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Report: Charitable giving by Americans on the rise

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Americans gave an estimated $316.2 billion to charity last year, continuing a string of small philanthropic gains that reflect the country’s slow economic recovery, a new study says.

Giving by individuals, corporations and foundations was up 3.5 percent from 2011, or 1.5 percent after adjusting for inflation, according to research conducted at Indiana University’s Lilly Family School of Philanthropy on behalf of the Giving USA Foundation.

Released Tuesday, the annual Giving USA report is good news for the not-for-profit sector, which saw donations drop by 15 percent during the recession. At its peak, annual charitable giving surpassed $344 billion.

Giving USA has reported gains for three straight years.

“We have started to see a sustained recovery as it relates to giving,” said Una Osili, director of research at the IU philanthropy school. “The modest growth is actually quite encouraging.”

Even so, she said it could take another six or seven years to make up the lost ground at the current rate of growth.

The new report is the 58th edition of Giving USA, a public-service initiative of Chicago-based The Giving Institute.

Uncertainty over the future of the federal tax deduction for charitable gifts likely affected donations during 2012, institute board chairman David H. King said in a prepared statement. Some donors may have “prepaid” gifts to make sure they got the deduction, he said, while others may have opted against large gifts payable over several years.

But the state of the economy wields the most influence, given its connection to donors’ financial security.

Take corporate giving, which was up 9.9 percent last year after adjusting for inflation to an estimated $18.2 billion. It’s probably no coincidence that corporate pretax profits increased more than 16 percent during 2012, Usili said.

Individuals gave $228.9 billion in 2012, the new report found, up 1.9 percent after inflation adjustments. Foundations gave $45.7 billion, up 2.3 percent.

After accounting for inflation, researchers also estimated:

— Giving to arts, culture and humanities causes—hit hard during the recession—totaled $14.44 billion in 2012, a 5.7-percent increase.

— Giving to environmental and animal organizations totaled $8.3 billion, up 4.7 percent.

—Giving to education was $41.44 billion, up 4.9 percent.

— Giving to human services totaled $40.40 billion, up 1.8 percent.

— Giving to health organizations was $28.1 billion, up 2.8 percent.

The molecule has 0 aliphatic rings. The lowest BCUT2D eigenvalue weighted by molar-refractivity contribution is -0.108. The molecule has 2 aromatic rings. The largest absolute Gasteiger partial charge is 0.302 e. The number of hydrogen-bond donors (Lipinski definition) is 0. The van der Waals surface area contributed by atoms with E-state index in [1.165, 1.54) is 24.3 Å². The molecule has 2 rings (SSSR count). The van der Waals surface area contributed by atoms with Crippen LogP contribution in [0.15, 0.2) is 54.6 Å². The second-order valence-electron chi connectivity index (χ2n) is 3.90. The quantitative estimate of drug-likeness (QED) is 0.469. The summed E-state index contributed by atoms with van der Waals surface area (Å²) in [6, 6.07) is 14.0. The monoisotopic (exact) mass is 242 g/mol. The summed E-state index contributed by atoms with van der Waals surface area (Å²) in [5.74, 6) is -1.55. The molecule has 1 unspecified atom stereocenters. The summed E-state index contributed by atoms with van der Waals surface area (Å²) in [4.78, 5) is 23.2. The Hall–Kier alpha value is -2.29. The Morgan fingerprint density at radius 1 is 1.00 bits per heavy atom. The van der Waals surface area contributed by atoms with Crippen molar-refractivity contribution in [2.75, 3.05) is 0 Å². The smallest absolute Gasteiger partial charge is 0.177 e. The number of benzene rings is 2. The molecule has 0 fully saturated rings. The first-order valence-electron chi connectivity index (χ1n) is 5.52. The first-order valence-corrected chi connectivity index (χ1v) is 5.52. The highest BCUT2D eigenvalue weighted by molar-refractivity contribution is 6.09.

— Giving to religion was $101.5 billion, a 2.2-percent drop. Even so, religious organizations received 32 percent of all U.S. giving in 2012, the report said.

 

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  1. Great article and post scripts by Mike L (Great addition to IBJ BTW). Bobby's stubborn as a mule, and doubt if he ever comes back to IU. But the love he would receive would be enormous. Hope he shows some time, but not counting on it.

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  4. Jim, your "misleading" numbers comment is spot on. This is the spin these posers are putting on it. News flash, fans: these guys lie. They are not publicly traded so no one holds them accountable for anything they say. The TV numbers are so miniscule to begin with any "increase" produces double digit "growth" numbers. It's ridiculous to think that anything these guys have done has awakened the marketplace. What have they done? Consolidate the season so they run more races on consecutive weekends? And this creates "momentum." Is that the same momentum you enjoy when you don't race between August and March? Keep in mind that you are running teams who barely make ends meet ragged over the summer to accomplish this brilliant strategy of avoiding the NFL while you run your season finale at midnight on the East Coast. But I should not obfuscate my own point: any "ratings increase" is exactly what Jim points to - the increased availability of NBC Sports in households. Look fans, I love the sport to but these posers are running it off a cliff. Miles wants to declare victory and then run for Mayor. I could go on and on but bottom line for God's sake don't believe a word they say. Note to Anthony - try doing just a little research instead of reporting what these pretenders say and then offering an "opinion" no more informed than the average fan.

  5. If he's finally planning to do the right thing and resign, why not do it before the election? Waiting until after means what - s special election at tax payer expense? Appointment (by whom?) thus robbing the voters of their chance to choose? Does he accrue some additional financial advantage to waiting, like extra pension payments? What's in it for him? That's the question that needs to be asked.

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